These words were spoken to me by my partner in one of our small group exercises. I just got back from the Medical Narrative Workshop at Columbia University College of Physicians and Surgeons in New York City and in one of the workshops directed by Rita Charon, the task was to think of a difficult story about yourself that you want to tell–something that you had to undergo. We paired up and while one person told, the other listened. Afterward, we both wrote, the teller about what it was like to be listened to and the listener about the story that she/he heard. Then we switched roles. The experience was powerful; my turn as storyteller was transformative.
I told of coming to Columbia University College of Physicians and Surgeons at 168th St. for emotional help back in 1974 when I was a 22-year-old student at Barnard College/Columbia University at 116th St. I saw someone who I remember to either be a psychiatrist or a psychiatrist-in-training who spoke with me briefly. Had he asked me if I was allergic to any medication? To my shock, he handed me a vial of Elavil and told me to come back after thirty days. End of appointment. Just outside the office, I tossed the pills in the trash.
A bit of background. As a transfer student at Barnard, I was having a difficult time adjusting and the summer after my first year, had become very depressed. Unbeknownst to me, I was suffering from Valium withdrawal. Early in my first semester, I experienced headaches and jaw pain. I was diagnosed with temporal mandibular joint disorder (TMJ). The treatment included taking Valium, which the dentist said was “just like Aspirin,” four times a day and whenever needed. Why didn’t the dentist know that Valium was addictive? After a friend told me that the Valium was a dangerous drug, I threw the pills out. Thus I tailspinned into confusion and anguish, a result of stopping the medication cold turkey. Trying to help, my classmate’s sister, who worked at the psychiatric clinic at Columbia, said she would fit me in. The irony of being prescribed drugs to deal with withdrawal from drugs. As I said, I threw out the Elavil and in desperation, took other pills: over 100 extra-strength Bufferin, which landed me in an ICU.
How is this all related to infant surgery and to the transformation I experienced in the workshop? My emotional challenges began as a young child. After being diagnosed with pyloric stenosis, I underwent surgery (likely without anesthetic) at 3-weeks-old, was separated from my mother for two weeks and sent home with my mother who was terrified by the surgeon’s admonition: if she cries, she will die. Not only my crying was stifled 24/7 but all strong emotion. After recovering from surgery, I remained emotionally shutdown, harboring the secret fear if I cried, I’d die. It wasn’t until I was 26-years-old that I began to find my way to wholeness, accompanied by the perfect therapist, Lee O. Johnson, who helped me explore why I was so terrified of feelings. I had been a prisoner and with her, I found release.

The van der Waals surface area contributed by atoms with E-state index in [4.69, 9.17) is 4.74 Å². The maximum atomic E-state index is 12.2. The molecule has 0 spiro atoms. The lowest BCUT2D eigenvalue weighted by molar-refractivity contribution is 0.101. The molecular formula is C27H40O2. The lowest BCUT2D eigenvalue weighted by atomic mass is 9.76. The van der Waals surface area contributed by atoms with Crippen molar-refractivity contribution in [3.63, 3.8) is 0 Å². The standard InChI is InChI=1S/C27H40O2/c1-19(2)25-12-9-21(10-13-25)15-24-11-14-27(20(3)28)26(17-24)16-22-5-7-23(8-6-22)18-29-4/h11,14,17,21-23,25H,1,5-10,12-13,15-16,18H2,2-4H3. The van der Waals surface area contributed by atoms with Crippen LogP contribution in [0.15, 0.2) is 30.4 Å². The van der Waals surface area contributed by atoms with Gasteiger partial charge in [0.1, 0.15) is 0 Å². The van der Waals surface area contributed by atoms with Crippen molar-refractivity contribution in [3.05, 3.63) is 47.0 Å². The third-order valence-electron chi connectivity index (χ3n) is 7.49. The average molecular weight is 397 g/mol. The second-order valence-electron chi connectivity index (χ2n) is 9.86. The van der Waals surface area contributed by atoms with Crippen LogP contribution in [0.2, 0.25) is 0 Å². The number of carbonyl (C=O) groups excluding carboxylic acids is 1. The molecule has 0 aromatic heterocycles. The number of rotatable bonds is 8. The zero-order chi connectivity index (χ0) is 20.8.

Facing my fears of returning to an institution that dismissed my pain at a critical juncture in my life is a major triumph. When I decided to take the workshop at Columbia’s medical school, I was not seeking to heal of this old wound; rather I was seeking my place in the medical humanities community. In order to attend, I had to muster courage. Could I succeed in the workshop or would I fail, victim to an old role? All would be well, I decided, and went ahead with the plan. In our small group, after telling my story to an astute listener, an oral historian herself who in a sense midwifed the story, she said, “It’s like a spell has been broken.” Yes.
The storytelling exercise gave me palpable evidence of how far I’ve come since those days at Barnard. I felt grateful for the life I’ve created—my deep personal relationships and meaningful work. This exercise also taught me the degree to which stories are co-creations. Had I not been listened to so wholly, could I have told the story? Could I write this blog without the ears of my audience? To tell a difficult story and have it heard or write a hard story and then have it read completes the healing. A circle is closed.
The full healing came just after I read aloud the narrative of my story to the group. Inside, I heard the voice of me now (age 56) say to the me at age 22, I’m sorry. In 1974, I could not access power and clarity, and so desperation took over. In 2009, my older, clearer, wiser now self expressed compassion for the younger me who had suffered. I felt complete and wholly embraced. This transformation was the result of the group bearing witness.
As the Workshop weekend came to a close, I asked Rita to sign her book, Narrative Medicine: Honoring the Stories of Illness, which she had generously given to all who attended the workshop. She wrote: To Wendy–she of the courage and eyes to see new stories in the old. The triumph is not far behind the pain. Thank you, Rita; thank you, Elisabeth, my listener; and thank you to each member of my small group for bearing witness. And thanks to the Medical Narrative Workshop participants and community at Columbia University College of Physicians and Surgeons, who are making a profound difference in the way that health care gets done in the 21st century.